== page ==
Progress Lighting makes a line of nicely dimmable "LED trims" that fit into 4" or 6" recessed-can fixtures; they are a direct competitor to Cree right now in terms of architectural lighting. Like Cree, Progress Lighting has recessed-can inserts in both warm white and cool white colors.

The Progress Lighting website for 4" LED trims is http://progresslighting.com/products.aspx?Sku=p8026&x=19&y=7 

Progress Lighting for 6" trims is http://progresslighting.com/products.aspx?Sku=P8071&x=10&y=5

Like Cree, Progress Lighting seems to use mostly high-end lighting stores and/or electrical supply houses for distribution.

 

I found that our local electrical supply house (the places in the industrial parts of town, where contractors go to buy their supplies) had by far the best prices around here (southern California) for both the Cree and the Progress Lighting LED trims, just slightly above the cheapest internet prices and well below many of the internet prices. They also let me bring a couple of "loaner" units home to try in our house. Of course they ran my credit card to cover the cost of the loaners and then just held onto the charge slip, and I had to bring them back within a week or I would have been charged for them, but it sure was nice to deal with the knowledgeable folks at the electrical supply and be able to take home "demonstrator units" for a few days. When I brought the loaner LEDs back, they tore up the charge slip and it never hit my account at all. It let us see clearly that we preferred the "neutral white" color (3000-3500K) over the "warm white" (2700K) in our kitchen and in our bathroom, also let me move them around the ceiling until I found the best locations to eliminate shadows on the countertops, in the freezer, inside cupboards, etc.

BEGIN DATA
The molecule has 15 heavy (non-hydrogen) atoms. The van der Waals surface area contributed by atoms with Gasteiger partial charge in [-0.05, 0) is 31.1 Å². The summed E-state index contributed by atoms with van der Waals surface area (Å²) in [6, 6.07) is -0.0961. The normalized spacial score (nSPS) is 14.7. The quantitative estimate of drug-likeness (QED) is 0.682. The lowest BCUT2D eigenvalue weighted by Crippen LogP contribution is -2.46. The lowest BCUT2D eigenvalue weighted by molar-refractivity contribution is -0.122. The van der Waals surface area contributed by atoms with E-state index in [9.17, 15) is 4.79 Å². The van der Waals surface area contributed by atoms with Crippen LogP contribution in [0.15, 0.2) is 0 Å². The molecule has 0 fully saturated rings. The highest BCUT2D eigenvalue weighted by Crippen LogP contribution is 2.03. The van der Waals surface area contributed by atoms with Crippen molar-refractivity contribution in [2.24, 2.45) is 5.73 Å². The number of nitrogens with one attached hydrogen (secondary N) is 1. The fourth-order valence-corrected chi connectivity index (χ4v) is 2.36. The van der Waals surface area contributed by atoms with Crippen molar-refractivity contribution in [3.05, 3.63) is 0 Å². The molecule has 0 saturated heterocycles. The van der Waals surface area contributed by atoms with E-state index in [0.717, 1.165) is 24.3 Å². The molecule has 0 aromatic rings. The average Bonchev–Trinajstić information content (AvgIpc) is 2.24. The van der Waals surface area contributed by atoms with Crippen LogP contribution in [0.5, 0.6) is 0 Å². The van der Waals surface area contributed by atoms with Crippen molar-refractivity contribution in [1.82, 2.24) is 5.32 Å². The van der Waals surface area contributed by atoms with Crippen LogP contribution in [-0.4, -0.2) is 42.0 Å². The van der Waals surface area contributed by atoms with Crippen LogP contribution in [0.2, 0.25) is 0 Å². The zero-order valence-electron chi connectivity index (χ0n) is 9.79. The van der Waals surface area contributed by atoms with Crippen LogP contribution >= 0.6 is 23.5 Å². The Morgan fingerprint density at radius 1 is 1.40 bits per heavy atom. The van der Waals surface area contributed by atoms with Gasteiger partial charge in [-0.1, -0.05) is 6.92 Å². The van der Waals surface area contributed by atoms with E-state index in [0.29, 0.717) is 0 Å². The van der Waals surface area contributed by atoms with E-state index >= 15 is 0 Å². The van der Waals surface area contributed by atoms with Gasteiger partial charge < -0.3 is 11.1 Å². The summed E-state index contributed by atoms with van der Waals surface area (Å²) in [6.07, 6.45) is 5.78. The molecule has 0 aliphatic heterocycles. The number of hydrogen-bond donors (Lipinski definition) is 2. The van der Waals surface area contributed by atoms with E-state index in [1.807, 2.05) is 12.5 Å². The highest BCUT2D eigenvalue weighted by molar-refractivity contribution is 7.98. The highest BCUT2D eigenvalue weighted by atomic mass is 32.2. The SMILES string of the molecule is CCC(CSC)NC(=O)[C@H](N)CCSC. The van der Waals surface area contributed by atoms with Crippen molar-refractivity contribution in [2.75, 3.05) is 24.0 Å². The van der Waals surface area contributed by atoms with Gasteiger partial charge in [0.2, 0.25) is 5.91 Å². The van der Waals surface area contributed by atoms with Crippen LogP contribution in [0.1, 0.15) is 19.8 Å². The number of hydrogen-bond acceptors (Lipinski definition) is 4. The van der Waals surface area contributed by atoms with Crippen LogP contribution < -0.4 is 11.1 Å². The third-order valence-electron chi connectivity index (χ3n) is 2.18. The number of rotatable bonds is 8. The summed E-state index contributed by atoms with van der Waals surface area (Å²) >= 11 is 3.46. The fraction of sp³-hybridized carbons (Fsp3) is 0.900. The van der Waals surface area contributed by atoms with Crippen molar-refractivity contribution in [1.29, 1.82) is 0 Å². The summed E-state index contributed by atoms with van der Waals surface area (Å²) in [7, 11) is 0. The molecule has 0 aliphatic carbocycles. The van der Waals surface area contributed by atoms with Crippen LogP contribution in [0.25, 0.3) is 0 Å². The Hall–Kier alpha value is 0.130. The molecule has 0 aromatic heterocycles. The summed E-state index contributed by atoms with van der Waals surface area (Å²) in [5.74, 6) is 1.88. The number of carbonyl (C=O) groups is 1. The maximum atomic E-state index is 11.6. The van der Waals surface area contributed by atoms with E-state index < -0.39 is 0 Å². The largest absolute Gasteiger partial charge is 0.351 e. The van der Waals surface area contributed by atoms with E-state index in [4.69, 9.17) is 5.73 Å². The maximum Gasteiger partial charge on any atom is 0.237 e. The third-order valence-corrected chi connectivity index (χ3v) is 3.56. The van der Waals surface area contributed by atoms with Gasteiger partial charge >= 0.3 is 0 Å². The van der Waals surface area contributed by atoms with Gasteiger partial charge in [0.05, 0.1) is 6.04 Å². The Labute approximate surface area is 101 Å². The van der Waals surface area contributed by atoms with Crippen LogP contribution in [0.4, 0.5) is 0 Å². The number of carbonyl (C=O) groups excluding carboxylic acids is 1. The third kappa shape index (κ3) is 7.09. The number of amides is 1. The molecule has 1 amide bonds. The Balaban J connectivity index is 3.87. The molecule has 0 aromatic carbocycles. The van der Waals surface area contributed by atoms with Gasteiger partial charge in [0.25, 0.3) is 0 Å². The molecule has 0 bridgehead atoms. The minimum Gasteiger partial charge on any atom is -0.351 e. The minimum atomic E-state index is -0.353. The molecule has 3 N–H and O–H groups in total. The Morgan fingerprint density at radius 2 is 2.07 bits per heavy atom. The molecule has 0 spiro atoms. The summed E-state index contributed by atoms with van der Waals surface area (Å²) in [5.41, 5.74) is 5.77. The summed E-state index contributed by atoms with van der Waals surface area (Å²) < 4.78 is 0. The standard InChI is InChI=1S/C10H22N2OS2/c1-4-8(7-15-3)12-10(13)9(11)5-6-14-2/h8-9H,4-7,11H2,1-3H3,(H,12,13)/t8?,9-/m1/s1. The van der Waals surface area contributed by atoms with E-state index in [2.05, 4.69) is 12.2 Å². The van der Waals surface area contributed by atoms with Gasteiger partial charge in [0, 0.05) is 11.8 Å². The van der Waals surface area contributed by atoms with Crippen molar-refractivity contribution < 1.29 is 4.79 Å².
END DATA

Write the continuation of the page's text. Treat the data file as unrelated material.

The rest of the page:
I found the Cree products and the Progress Lighting products to be very high quality. Pricey, but very good quality.

 

We just bought four of the 3000K color ZetaLux® bulbs (regular-shaped, medium screw-base type bulbs) from EarthLED.com to install in the can-lights in our bathroom. The 300K colored ZetaLux® bulbs make excellent light (350 lumens each bulb in the 3000K color) and burn only 7W each bulb. EarthLED also makes a line of dimmable LEDs called LumiSelect in "warm white" (3000K) and cool white (6000K) in various wattages and bulb sizes. The LumiSelect series is less efficient than the ZetaLux or the EvoLux product lines, and the PAR16 I tried does not dim as smoothly or as low as the Cree and the Progress Lighting, but if you want slightly less expensive, dimmable, regular screw-base type LED bulb, give the LumiSelects a look. Main product page for EarthLED products is at http://www.earthled.com/products.html